Some mistakes is that I spent too much time with girls I wasn’t that into. I was still in the mode of thinking like, “If a girl said yes to me, that’s great” and that’s all I really needed.
Tucker:
Right.
Jake:
For a girl, I think she’s pretty enough and she’s says yes, boom! Then we should be in a relationship. That’s not true.
Tucker:
Well, you get in into relationship, instead of just having casual things you get in the full on relationships with girls?
Jake:
Somewhat it was also hard because I was flying back and forth like I was in college which tends to not be good for relationships.
Tucker:
Yes.
Jake:
You go home, she goes home,, whatever happens at home, happens at home. That was part of it but I dated a girl who was not the — who was more into me than I was into her for an entirely too long period of time.
Tucker:
Right.
Jade:
So that happened, I ended up sleeping with a couple of girls, maybe four girls who are virgins within a relatively short space of time, which I don’t think was necessarily great for me or for them because they were, I think working for something more serious I wasn’t. That was part of it. Let’s see what else I did. I was a lifeguard for one summer when I was in college which was fun. So after I quit law school, I was a lifeguard again.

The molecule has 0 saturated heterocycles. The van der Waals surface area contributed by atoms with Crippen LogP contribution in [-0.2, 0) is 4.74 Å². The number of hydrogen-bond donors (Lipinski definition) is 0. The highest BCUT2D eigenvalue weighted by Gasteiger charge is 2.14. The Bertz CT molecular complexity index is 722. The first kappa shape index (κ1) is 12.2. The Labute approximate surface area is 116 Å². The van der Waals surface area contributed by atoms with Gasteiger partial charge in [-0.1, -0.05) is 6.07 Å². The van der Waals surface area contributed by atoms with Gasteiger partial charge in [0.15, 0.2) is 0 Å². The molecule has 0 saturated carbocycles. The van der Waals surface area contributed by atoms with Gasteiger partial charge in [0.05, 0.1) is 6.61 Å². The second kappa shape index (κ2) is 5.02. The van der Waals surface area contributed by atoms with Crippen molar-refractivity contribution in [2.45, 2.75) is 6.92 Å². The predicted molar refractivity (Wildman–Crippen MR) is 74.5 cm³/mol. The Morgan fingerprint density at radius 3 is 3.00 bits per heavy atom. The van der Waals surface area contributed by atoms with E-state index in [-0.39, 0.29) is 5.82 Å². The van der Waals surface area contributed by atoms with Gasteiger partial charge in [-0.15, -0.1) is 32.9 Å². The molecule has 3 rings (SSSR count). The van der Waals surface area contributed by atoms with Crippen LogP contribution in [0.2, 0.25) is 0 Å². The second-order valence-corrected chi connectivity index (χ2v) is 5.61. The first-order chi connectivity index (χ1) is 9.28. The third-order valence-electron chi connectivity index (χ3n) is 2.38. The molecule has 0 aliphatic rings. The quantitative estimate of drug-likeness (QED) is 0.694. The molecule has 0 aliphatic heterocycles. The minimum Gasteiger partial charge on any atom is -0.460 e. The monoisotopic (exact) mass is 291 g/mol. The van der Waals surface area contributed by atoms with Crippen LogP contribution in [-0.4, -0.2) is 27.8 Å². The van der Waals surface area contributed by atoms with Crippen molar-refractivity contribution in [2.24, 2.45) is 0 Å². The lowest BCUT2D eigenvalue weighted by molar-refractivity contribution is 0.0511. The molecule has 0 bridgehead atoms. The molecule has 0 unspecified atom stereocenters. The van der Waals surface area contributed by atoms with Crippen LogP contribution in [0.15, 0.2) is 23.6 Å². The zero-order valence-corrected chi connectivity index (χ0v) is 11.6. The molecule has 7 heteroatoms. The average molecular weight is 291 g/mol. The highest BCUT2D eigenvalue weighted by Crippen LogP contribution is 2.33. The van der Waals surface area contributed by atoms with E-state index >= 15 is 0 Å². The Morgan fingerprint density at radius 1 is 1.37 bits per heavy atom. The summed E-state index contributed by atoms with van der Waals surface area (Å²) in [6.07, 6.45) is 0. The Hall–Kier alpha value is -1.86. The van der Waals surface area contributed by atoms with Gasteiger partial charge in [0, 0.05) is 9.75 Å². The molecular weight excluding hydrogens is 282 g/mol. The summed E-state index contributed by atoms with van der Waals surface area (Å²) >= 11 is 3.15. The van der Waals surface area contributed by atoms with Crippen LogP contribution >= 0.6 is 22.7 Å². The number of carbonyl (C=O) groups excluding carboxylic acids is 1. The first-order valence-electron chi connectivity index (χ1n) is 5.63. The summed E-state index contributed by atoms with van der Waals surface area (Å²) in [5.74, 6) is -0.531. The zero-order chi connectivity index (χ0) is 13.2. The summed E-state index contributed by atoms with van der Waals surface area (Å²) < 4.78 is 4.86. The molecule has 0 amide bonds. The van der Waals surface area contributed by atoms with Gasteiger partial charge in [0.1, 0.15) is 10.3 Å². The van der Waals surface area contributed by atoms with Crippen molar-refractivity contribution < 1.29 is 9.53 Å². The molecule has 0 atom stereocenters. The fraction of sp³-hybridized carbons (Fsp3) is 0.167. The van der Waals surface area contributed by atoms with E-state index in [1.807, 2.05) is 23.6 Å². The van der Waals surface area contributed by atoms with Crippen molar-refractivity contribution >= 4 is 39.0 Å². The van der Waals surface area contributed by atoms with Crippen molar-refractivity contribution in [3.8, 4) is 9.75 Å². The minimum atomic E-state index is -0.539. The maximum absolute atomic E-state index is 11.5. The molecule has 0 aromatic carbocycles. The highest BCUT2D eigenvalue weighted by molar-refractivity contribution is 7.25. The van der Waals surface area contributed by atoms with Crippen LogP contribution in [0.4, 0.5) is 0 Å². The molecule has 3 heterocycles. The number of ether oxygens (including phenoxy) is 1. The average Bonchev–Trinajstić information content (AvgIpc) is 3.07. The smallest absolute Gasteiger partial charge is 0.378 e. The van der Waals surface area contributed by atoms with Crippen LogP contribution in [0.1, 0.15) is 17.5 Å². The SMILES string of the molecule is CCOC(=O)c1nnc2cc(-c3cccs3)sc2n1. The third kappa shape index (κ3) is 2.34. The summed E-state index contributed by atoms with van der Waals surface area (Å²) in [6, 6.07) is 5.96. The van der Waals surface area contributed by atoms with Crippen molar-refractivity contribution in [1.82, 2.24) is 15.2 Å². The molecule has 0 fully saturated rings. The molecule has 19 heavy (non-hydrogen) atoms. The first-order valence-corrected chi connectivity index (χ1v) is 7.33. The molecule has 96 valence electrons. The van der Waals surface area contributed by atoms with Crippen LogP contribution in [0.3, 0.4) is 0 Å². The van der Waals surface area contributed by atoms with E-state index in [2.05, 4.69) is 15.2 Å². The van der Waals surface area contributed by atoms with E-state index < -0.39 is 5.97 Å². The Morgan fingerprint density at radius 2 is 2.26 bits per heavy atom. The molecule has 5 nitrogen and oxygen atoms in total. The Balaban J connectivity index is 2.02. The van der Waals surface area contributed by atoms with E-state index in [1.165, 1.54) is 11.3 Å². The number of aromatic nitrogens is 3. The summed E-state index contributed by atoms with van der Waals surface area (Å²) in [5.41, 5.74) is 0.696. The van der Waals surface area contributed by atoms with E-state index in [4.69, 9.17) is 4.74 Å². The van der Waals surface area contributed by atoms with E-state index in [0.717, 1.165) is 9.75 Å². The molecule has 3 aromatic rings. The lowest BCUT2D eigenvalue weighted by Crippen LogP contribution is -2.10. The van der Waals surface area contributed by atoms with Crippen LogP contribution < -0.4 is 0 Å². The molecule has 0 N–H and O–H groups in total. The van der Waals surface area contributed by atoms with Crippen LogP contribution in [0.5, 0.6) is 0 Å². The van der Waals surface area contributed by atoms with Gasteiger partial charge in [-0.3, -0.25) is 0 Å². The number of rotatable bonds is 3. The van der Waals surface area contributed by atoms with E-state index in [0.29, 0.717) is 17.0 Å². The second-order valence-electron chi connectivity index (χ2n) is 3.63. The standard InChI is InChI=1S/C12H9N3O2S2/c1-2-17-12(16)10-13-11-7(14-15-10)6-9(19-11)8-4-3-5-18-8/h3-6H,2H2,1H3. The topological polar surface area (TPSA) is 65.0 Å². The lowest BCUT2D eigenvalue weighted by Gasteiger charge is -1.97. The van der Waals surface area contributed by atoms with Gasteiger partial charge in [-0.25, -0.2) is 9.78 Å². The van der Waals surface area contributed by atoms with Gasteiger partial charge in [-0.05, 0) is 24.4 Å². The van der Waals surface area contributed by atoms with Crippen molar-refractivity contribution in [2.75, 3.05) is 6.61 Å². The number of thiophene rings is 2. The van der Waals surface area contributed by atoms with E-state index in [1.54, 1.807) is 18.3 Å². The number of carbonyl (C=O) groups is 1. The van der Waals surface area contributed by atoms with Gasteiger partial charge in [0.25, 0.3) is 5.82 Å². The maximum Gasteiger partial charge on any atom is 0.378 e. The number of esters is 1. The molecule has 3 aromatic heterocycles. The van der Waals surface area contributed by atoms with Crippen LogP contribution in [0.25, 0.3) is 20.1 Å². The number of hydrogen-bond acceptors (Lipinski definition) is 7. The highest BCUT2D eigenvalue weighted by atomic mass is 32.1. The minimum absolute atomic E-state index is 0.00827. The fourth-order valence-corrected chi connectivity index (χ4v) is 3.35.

Tucker:
Yeah. Easy way to meet girls?
Jake:
I was so stupid in high school, if I was a little bit smart I would have started being a lifeguard when I was like 15 or 16.
Tucker:
Yes, because every cute girl’s a life guard and there’s tons of girls at the pool. It’s such an easy job, yes, to meet girls.
Jake:
Aside maybe from being a bartender at a cool bar, there is probably no job, I guess that’s better for young people.
Tucker:
Right
Jake:
So I was a life guard that was smart, also the City pays lifeguards a shockingly large amount of money. I was making like $14 an hour or something like that, really a lot of money. So, that was something I did right, something I did wrong, I kind of back slid after I was done with chemotherapy because I went backwards on aggression or action or whatever you want to call it and got scared again. So I was not —
Tucker:
Why do you think that was, just because of the sexual issues that came from chemo or what?
Jake:
I think that’s part of it and of part of it was I just felt so awful, not all the time but a lot of time.
Tucker:
Yeah. Dude it is hard to bias towards action when you feel physically shitty.
Jake:
Right.
Tucker: